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Markets, Efficiency and Choice: Wall Street and the School House Part III

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This is the last of three posts on Karen Ho’s Liquidated: An Ethnography of Wall Street and education reform. See also Part I and Part II.

Ho traces the rise of shareholder value beginning in the 1980s as the dominant ethos for business. It became “the central explanation and rationale for corporate restructuring, changing concepts of wealth and inequality, and the state of the America economy.” (122) She argues that the phrase was uttered constantly by her informants, and that “it shaped how they used their ‘smartness’ and explained the purpose of their hard work.” (123)

Shareholder value was premised on the notion that financial analysts knew more about what these firms needed than those with expertise and experience. And it also meant dismissing any concerns for stakeholders other than shareholders. Any money spent on others—whether that was employees or the communities that depended on these businesses—was seen as a waste. This stance justified and encouraged “hyperexploitive labor practices.” (146) The destruction such practices inflict are justified by the idea that it brings about “efficiency.” As one analyst said:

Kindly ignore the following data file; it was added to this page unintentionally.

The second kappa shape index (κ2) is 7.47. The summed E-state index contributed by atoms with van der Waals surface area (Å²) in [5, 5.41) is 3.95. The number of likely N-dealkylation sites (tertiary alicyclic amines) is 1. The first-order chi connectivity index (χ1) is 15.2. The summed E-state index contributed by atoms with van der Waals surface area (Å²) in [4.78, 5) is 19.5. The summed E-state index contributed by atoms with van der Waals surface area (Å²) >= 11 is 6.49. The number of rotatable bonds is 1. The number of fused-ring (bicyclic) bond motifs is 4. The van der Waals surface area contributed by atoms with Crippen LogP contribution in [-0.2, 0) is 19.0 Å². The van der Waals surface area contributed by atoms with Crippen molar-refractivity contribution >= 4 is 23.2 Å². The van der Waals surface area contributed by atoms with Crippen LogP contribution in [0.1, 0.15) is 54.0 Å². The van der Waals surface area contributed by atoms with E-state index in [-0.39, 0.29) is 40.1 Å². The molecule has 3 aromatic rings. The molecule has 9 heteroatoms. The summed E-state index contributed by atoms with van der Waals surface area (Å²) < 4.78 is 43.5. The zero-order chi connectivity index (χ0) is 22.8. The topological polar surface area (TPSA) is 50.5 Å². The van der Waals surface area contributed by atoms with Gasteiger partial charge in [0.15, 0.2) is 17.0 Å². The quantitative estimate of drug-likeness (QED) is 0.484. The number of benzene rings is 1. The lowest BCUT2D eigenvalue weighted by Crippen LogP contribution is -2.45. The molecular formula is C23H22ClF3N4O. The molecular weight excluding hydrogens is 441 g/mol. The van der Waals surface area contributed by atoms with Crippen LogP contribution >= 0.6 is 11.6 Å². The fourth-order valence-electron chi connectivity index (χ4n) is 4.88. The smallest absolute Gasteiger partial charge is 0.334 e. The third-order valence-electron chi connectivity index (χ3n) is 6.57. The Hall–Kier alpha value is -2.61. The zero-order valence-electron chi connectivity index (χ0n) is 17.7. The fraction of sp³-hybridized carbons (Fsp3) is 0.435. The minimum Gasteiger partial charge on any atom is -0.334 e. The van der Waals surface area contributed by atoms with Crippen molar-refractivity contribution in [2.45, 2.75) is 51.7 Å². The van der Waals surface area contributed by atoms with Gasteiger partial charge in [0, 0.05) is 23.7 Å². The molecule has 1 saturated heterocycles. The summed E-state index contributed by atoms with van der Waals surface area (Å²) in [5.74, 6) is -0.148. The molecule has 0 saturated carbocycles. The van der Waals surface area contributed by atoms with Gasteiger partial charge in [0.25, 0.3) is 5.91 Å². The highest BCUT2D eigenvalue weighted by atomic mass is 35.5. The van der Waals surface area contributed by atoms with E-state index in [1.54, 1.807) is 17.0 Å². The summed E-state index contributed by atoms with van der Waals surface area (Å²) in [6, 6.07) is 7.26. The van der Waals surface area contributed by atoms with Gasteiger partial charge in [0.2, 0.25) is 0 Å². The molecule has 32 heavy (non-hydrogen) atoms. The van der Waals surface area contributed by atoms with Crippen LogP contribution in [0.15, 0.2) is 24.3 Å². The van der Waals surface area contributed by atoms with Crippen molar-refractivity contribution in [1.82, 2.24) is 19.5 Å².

If I’m an employee, then there may be some temporary dislocations in the economy, but long-term, with a higher employment rate because at the end of the day, the most efficient, the most imperative industry should survive. The best operation should survive. (157)

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Written by David Kaib

June 9, 2014 at 5:34 pm

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